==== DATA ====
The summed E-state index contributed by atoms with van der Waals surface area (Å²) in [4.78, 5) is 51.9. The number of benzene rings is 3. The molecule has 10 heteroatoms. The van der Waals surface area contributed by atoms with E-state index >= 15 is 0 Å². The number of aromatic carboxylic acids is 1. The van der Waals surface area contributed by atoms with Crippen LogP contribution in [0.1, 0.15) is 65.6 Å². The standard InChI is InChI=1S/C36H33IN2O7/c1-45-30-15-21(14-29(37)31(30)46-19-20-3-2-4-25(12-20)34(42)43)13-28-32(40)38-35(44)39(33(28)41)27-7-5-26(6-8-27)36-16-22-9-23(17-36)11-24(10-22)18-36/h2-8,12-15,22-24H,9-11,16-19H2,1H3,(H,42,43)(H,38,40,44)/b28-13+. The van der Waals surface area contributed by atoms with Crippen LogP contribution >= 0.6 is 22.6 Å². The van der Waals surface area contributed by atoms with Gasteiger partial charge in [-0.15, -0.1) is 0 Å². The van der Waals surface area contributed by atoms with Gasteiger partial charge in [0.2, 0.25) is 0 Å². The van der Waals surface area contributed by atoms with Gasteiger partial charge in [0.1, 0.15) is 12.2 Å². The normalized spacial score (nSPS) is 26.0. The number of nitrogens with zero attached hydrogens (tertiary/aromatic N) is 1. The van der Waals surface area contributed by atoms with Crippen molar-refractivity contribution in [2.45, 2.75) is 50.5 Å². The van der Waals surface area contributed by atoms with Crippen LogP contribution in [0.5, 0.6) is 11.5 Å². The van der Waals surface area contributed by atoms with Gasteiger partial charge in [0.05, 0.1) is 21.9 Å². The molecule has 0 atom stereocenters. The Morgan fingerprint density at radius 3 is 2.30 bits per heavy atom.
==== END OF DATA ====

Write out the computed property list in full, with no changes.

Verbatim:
The summed E-state index contributed by atoms with van der Waals surface area (Å²) in [4.78, 5) is 51.9. The number of benzene rings is 3. The molecule has 10 heteroatoms. The van der Waals surface area contributed by atoms with E-state index >= 15 is 0 Å². The number of aromatic carboxylic acids is 1. The van der Waals surface area contributed by atoms with Crippen LogP contribution in [0.1, 0.15) is 65.6 Å². The standard InChI is InChI=1S/C36H33IN2O7/c1-45-30-15-21(14-29(37)31(30)46-19-20-3-2-4-25(12-20)34(42)43)13-28-32(40)38-35(44)39(33(28)41)27-7-5-26(6-8-27)36-16-22-9-23(17-36)11-24(10-22)18-36/h2-8,12-15,22-24H,9-11,16-19H2,1H3,(H,42,43)(H,38,40,44)/b28-13+. The van der Waals surface area contributed by atoms with Crippen LogP contribution >= 0.6 is 22.6 Å². The van der Waals surface area contributed by atoms with Gasteiger partial charge in [-0.15, -0.1) is 0 Å². The van der Waals surface area contributed by atoms with Gasteiger partial charge in [0.2, 0.25) is 0 Å². The van der Waals surface area contributed by atoms with Gasteiger partial charge in [0.1, 0.15) is 12.2 Å². The normalized spacial score (nSPS) is 26.0. The number of nitrogens with zero attached hydrogens (tertiary/aromatic N) is 1. The van der Waals surface area contributed by atoms with Crippen molar-refractivity contribution in [2.45, 2.75) is 50.5 Å². The van der Waals surface area contributed by atoms with Crippen LogP contribution in [0.5, 0.6) is 11.5 Å². The van der Waals surface area contributed by atoms with Gasteiger partial charge in [0.05, 0.1) is 21.9 Å². The molecule has 0 atom stereocenters. The Morgan fingerprint density at radius 3 is 2.30 bits per heavy atom.